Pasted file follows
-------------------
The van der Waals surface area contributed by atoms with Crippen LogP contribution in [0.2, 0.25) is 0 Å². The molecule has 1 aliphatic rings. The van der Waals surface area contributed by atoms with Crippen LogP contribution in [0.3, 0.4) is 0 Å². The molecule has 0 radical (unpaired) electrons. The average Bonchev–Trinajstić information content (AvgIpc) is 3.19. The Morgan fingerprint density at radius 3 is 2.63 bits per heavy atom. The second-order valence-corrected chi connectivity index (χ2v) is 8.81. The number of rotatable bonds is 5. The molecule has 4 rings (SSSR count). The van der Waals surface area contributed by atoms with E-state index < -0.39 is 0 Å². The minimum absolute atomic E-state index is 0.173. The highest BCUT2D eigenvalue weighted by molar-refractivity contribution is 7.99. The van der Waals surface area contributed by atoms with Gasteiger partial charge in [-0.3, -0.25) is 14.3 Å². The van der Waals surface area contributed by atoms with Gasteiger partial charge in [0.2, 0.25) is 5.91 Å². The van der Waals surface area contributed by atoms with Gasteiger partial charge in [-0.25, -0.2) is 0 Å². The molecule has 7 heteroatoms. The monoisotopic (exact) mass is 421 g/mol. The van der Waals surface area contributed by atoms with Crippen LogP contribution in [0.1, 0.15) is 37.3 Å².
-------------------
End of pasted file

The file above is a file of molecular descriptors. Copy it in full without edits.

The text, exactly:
The van der Waals surface area contributed by atoms with Crippen LogP contribution in [0.2, 0.25) is 0 Å². The molecule has 1 aliphatic rings. The van der Waals surface area contributed by atoms with Crippen LogP contribution in [0.3, 0.4) is 0 Å². The molecule has 0 radical (unpaired) electrons. The average Bonchev–Trinajstić information content (AvgIpc) is 3.19. The Morgan fingerprint density at radius 3 is 2.63 bits per heavy atom. The second-order valence-corrected chi connectivity index (χ2v) is 8.81. The number of rotatable bonds is 5. The molecule has 4 rings (SSSR count). The van der Waals surface area contributed by atoms with E-state index < -0.39 is 0 Å². The minimum absolute atomic E-state index is 0.173. The highest BCUT2D eigenvalue weighted by molar-refractivity contribution is 7.99. The van der Waals surface area contributed by atoms with Gasteiger partial charge in [-0.3, -0.25) is 14.3 Å². The van der Waals surface area contributed by atoms with Gasteiger partial charge in [0.2, 0.25) is 5.91 Å². The van der Waals surface area contributed by atoms with Gasteiger partial charge in [-0.25, -0.2) is 0 Å². The molecule has 7 heteroatoms. The monoisotopic (exact) mass is 421 g/mol. The van der Waals surface area contributed by atoms with Crippen LogP contribution in [0.1, 0.15) is 37.3 Å².